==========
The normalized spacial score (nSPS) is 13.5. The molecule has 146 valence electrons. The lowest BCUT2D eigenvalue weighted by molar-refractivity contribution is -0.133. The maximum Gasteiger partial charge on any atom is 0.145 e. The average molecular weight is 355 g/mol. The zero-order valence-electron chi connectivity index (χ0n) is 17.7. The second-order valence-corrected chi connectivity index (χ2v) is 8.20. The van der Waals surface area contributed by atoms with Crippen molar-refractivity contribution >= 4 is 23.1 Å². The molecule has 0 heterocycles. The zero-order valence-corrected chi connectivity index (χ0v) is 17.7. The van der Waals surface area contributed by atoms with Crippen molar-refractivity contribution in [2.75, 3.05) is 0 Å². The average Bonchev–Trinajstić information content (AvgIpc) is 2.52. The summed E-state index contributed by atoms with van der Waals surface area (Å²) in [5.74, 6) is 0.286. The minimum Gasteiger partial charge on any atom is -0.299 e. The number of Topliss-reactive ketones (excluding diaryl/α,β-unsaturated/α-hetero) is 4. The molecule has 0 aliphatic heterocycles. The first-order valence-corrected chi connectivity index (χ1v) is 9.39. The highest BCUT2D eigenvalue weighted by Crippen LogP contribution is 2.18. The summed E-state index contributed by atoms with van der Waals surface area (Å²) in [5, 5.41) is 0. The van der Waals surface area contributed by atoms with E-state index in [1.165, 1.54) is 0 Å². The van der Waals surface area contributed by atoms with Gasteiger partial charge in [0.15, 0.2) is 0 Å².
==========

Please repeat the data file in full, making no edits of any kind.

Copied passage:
The normalized spacial score (nSPS) is 13.5. The molecule has 146 valence electrons. The lowest BCUT2D eigenvalue weighted by molar-refractivity contribution is -0.133. The maximum Gasteiger partial charge on any atom is 0.145 e. The average molecular weight is 355 g/mol. The zero-order valence-electron chi connectivity index (χ0n) is 17.7. The second-order valence-corrected chi connectivity index (χ2v) is 8.20. The van der Waals surface area contributed by atoms with Crippen molar-refractivity contribution >= 4 is 23.1 Å². The molecule has 0 heterocycles. The zero-order valence-corrected chi connectivity index (χ0v) is 17.7. The van der Waals surface area contributed by atoms with Crippen molar-refractivity contribution in [2.75, 3.05) is 0 Å². The average Bonchev–Trinajstić information content (AvgIpc) is 2.52. The summed E-state index contributed by atoms with van der Waals surface area (Å²) in [5.74, 6) is 0.286. The minimum Gasteiger partial charge on any atom is -0.299 e. The number of Topliss-reactive ketones (excluding diaryl/α,β-unsaturated/α-hetero) is 4. The molecule has 0 aliphatic heterocycles. The first-order valence-corrected chi connectivity index (χ1v) is 9.39. The highest BCUT2D eigenvalue weighted by Crippen LogP contribution is 2.18. The summed E-state index contributed by atoms with van der Waals surface area (Å²) in [5, 5.41) is 0. The van der Waals surface area contributed by atoms with E-state index in [1.165, 1.54) is 0 Å². The van der Waals surface area contributed by atoms with Gasteiger partial charge in [0.15, 0.2) is 0 Å².